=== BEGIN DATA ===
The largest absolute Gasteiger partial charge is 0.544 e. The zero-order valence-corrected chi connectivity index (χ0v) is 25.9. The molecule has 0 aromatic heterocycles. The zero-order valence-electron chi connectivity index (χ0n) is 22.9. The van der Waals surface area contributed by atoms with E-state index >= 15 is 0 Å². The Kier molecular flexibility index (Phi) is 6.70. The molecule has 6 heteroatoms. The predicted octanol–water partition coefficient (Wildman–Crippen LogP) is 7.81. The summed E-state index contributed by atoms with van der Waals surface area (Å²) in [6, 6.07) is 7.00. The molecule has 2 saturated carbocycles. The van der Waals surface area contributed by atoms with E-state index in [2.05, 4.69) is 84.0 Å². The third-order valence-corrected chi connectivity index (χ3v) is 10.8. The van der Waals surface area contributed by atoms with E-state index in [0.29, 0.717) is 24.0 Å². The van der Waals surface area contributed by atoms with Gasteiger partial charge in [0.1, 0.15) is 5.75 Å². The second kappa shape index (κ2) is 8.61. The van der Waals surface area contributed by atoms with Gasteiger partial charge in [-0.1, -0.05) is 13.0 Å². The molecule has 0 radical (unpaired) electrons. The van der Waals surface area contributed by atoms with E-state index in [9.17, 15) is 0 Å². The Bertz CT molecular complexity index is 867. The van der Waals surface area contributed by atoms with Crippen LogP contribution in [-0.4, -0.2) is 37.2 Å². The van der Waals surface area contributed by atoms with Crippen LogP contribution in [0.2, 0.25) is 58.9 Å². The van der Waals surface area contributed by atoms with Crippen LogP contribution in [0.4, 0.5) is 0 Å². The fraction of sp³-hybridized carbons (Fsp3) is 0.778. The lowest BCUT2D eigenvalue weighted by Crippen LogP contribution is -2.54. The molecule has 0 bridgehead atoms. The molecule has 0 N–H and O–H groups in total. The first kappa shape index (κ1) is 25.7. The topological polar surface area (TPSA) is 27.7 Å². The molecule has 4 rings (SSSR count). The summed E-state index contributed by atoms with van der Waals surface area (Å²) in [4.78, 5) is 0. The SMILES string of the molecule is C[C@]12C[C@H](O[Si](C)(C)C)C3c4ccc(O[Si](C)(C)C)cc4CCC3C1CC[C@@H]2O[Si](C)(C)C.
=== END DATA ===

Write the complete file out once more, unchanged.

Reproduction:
The largest absolute Gasteiger partial charge is 0.544 e. The zero-order valence-corrected chi connectivity index (χ0v) is 25.9. The molecule has 0 aromatic heterocycles. The zero-order valence-electron chi connectivity index (χ0n) is 22.9. The van der Waals surface area contributed by atoms with E-state index >= 15 is 0 Å². The Kier molecular flexibility index (Phi) is 6.70. The molecule has 6 heteroatoms. The predicted octanol–water partition coefficient (Wildman–Crippen LogP) is 7.81. The summed E-state index contributed by atoms with van der Waals surface area (Å²) in [6, 6.07) is 7.00. The molecule has 2 saturated carbocycles. The van der Waals surface area contributed by atoms with E-state index in [2.05, 4.69) is 84.0 Å². The third-order valence-corrected chi connectivity index (χ3v) is 10.8. The van der Waals surface area contributed by atoms with E-state index in [0.29, 0.717) is 24.0 Å². The van der Waals surface area contributed by atoms with Gasteiger partial charge in [0.1, 0.15) is 5.75 Å². The second kappa shape index (κ2) is 8.61. The van der Waals surface area contributed by atoms with Gasteiger partial charge in [-0.1, -0.05) is 13.0 Å². The molecule has 0 radical (unpaired) electrons. The van der Waals surface area contributed by atoms with E-state index in [9.17, 15) is 0 Å². The Bertz CT molecular complexity index is 867. The van der Waals surface area contributed by atoms with Crippen LogP contribution in [-0.4, -0.2) is 37.2 Å². The van der Waals surface area contributed by atoms with Crippen LogP contribution in [0.2, 0.25) is 58.9 Å². The van der Waals surface area contributed by atoms with Crippen LogP contribution in [0.4, 0.5) is 0 Å². The fraction of sp³-hybridized carbons (Fsp3) is 0.778. The lowest BCUT2D eigenvalue weighted by Crippen LogP contribution is -2.54. The molecule has 0 bridgehead atoms. The molecule has 0 N–H and O–H groups in total. The first kappa shape index (κ1) is 25.7. The topological polar surface area (TPSA) is 27.7 Å². The molecule has 4 rings (SSSR count). The summed E-state index contributed by atoms with van der Waals surface area (Å²) in [4.78, 5) is 0. The SMILES string of the molecule is C[C@]12C[C@H](O[Si](C)(C)C)C3c4ccc(O[Si](C)(C)C)cc4CCC3C1CC[C@@H]2O[Si](C)(C)C.